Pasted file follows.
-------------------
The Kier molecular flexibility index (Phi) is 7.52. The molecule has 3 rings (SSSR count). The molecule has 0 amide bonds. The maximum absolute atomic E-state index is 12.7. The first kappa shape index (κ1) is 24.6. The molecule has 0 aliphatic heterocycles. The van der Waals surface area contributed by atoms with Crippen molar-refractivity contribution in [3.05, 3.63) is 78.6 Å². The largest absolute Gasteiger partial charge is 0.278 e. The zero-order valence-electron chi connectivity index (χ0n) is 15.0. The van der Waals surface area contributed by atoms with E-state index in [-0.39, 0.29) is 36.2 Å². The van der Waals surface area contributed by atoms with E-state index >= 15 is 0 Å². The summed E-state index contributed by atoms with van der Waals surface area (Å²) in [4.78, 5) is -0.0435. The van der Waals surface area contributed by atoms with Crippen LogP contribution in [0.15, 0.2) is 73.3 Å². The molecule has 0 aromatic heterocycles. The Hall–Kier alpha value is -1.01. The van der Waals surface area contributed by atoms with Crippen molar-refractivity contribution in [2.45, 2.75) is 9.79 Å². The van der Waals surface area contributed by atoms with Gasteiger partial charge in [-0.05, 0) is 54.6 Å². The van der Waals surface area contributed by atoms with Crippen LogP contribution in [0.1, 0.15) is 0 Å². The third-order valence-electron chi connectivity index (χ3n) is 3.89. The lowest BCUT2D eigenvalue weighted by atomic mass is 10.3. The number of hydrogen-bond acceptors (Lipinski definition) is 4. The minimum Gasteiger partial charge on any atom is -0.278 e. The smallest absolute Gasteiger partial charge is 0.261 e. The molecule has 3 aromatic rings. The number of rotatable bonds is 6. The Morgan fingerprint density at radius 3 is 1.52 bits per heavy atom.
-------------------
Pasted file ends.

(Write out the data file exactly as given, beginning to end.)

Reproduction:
The Kier molecular flexibility index (Phi) is 7.52. The molecule has 3 rings (SSSR count). The molecule has 0 amide bonds. The maximum absolute atomic E-state index is 12.7. The first kappa shape index (κ1) is 24.6. The molecule has 0 aliphatic heterocycles. The van der Waals surface area contributed by atoms with Crippen molar-refractivity contribution in [3.05, 3.63) is 78.6 Å². The largest absolute Gasteiger partial charge is 0.278 e. The zero-order valence-electron chi connectivity index (χ0n) is 15.0. The van der Waals surface area contributed by atoms with E-state index in [-0.39, 0.29) is 36.2 Å². The van der Waals surface area contributed by atoms with E-state index >= 15 is 0 Å². The summed E-state index contributed by atoms with van der Waals surface area (Å²) in [4.78, 5) is -0.0435. The van der Waals surface area contributed by atoms with Crippen LogP contribution in [0.15, 0.2) is 73.3 Å². The molecule has 0 aromatic heterocycles. The Hall–Kier alpha value is -1.01. The van der Waals surface area contributed by atoms with Crippen molar-refractivity contribution in [2.45, 2.75) is 9.79 Å². The van der Waals surface area contributed by atoms with Gasteiger partial charge in [-0.05, 0) is 54.6 Å². The van der Waals surface area contributed by atoms with Crippen LogP contribution in [0.1, 0.15) is 0 Å². The third-order valence-electron chi connectivity index (χ3n) is 3.89. The lowest BCUT2D eigenvalue weighted by atomic mass is 10.3. The number of hydrogen-bond acceptors (Lipinski definition) is 4. The minimum Gasteiger partial charge on any atom is -0.278 e. The smallest absolute Gasteiger partial charge is 0.261 e. The molecule has 3 aromatic rings. The number of rotatable bonds is 6. The Morgan fingerprint density at radius 3 is 1.52 bits per heavy atom.